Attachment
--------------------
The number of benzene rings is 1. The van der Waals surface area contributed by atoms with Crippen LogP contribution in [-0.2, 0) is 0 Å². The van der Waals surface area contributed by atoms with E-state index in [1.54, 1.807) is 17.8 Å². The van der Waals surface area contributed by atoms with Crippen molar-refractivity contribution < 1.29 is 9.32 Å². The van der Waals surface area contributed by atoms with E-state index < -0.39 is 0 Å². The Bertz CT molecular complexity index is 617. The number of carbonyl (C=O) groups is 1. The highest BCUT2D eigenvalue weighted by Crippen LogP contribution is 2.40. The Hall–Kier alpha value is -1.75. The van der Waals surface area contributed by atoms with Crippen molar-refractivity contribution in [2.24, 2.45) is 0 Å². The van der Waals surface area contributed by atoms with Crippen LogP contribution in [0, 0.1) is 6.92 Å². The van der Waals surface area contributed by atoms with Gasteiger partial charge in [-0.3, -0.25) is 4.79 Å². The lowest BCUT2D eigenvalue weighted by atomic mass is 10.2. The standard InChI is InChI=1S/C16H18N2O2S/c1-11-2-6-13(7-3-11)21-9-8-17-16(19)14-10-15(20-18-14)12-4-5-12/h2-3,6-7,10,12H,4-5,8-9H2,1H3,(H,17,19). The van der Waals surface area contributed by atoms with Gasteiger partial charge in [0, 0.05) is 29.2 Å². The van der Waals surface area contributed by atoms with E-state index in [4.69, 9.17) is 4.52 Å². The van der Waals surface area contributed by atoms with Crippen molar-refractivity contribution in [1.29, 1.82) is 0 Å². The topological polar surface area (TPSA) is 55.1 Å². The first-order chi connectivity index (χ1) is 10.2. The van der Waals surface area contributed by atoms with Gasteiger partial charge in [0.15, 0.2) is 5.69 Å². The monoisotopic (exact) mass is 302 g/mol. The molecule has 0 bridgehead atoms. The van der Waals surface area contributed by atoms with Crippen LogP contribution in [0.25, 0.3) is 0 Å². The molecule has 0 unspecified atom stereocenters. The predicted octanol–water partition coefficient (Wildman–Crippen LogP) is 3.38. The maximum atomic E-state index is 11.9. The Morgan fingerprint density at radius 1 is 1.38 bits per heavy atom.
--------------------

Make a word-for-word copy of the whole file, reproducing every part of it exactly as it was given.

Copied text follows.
The number of benzene rings is 1. The van der Waals surface area contributed by atoms with Crippen LogP contribution in [-0.2, 0) is 0 Å². The van der Waals surface area contributed by atoms with E-state index in [1.54, 1.807) is 17.8 Å². The van der Waals surface area contributed by atoms with Crippen molar-refractivity contribution < 1.29 is 9.32 Å². The van der Waals surface area contributed by atoms with E-state index < -0.39 is 0 Å². The Bertz CT molecular complexity index is 617. The number of carbonyl (C=O) groups is 1. The highest BCUT2D eigenvalue weighted by Crippen LogP contribution is 2.40. The Hall–Kier alpha value is -1.75. The van der Waals surface area contributed by atoms with Crippen molar-refractivity contribution in [2.24, 2.45) is 0 Å². The van der Waals surface area contributed by atoms with Crippen LogP contribution in [0, 0.1) is 6.92 Å². The van der Waals surface area contributed by atoms with Gasteiger partial charge in [-0.3, -0.25) is 4.79 Å². The lowest BCUT2D eigenvalue weighted by atomic mass is 10.2. The standard InChI is InChI=1S/C16H18N2O2S/c1-11-2-6-13(7-3-11)21-9-8-17-16(19)14-10-15(20-18-14)12-4-5-12/h2-3,6-7,10,12H,4-5,8-9H2,1H3,(H,17,19). The van der Waals surface area contributed by atoms with Gasteiger partial charge in [0, 0.05) is 29.2 Å². The van der Waals surface area contributed by atoms with E-state index in [4.69, 9.17) is 4.52 Å². The van der Waals surface area contributed by atoms with Crippen molar-refractivity contribution in [1.29, 1.82) is 0 Å². The topological polar surface area (TPSA) is 55.1 Å². The first-order chi connectivity index (χ1) is 10.2. The van der Waals surface area contributed by atoms with Gasteiger partial charge in [0.15, 0.2) is 5.69 Å². The monoisotopic (exact) mass is 302 g/mol. The molecule has 0 bridgehead atoms. The van der Waals surface area contributed by atoms with Crippen LogP contribution in [0.25, 0.3) is 0 Å². The molecule has 0 unspecified atom stereocenters. The predicted octanol–water partition coefficient (Wildman–Crippen LogP) is 3.38. The maximum atomic E-state index is 11.9. The Morgan fingerprint density at radius 1 is 1.38 bits per heavy atom.